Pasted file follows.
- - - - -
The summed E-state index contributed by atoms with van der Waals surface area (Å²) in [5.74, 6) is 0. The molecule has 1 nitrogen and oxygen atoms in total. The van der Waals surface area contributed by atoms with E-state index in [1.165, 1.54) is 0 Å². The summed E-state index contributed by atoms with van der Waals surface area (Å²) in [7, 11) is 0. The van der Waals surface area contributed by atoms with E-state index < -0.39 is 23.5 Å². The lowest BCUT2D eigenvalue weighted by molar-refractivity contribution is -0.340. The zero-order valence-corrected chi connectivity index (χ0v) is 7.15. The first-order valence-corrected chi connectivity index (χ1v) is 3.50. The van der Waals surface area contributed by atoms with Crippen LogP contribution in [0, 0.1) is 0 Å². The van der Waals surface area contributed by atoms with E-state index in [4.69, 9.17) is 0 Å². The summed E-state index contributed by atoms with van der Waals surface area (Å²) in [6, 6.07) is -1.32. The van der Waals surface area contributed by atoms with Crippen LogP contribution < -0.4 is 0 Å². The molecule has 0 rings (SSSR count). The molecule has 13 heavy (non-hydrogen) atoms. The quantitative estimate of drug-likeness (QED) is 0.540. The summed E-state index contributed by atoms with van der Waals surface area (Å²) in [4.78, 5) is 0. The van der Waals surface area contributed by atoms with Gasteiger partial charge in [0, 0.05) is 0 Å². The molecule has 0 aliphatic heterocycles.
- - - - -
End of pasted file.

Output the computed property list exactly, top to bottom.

The summed E-state index contributed by atoms with van der Waals surface area (Å²) in [5.74, 6) is 0. The molecule has 1 nitrogen and oxygen atoms in total. The van der Waals surface area contributed by atoms with E-state index in [1.165, 1.54) is 0 Å². The summed E-state index contributed by atoms with van der Waals surface area (Å²) in [7, 11) is 0. The van der Waals surface area contributed by atoms with E-state index < -0.39 is 23.5 Å². The lowest BCUT2D eigenvalue weighted by molar-refractivity contribution is -0.340. The zero-order valence-corrected chi connectivity index (χ0v) is 7.15. The first-order valence-corrected chi connectivity index (χ1v) is 3.50. The van der Waals surface area contributed by atoms with Crippen LogP contribution in [0, 0.1) is 0 Å². The van der Waals surface area contributed by atoms with E-state index in [4.69, 9.17) is 0 Å². The summed E-state index contributed by atoms with van der Waals surface area (Å²) in [6, 6.07) is -1.32. The van der Waals surface area contributed by atoms with Crippen LogP contribution < -0.4 is 0 Å². The molecule has 0 rings (SSSR count). The molecule has 13 heavy (non-hydrogen) atoms. The quantitative estimate of drug-likeness (QED) is 0.540. The summed E-state index contributed by atoms with van der Waals surface area (Å²) in [4.78, 5) is 0. The van der Waals surface area contributed by atoms with Gasteiger partial charge in [0, 0.05) is 0 Å². The molecule has 0 aliphatic heterocycles.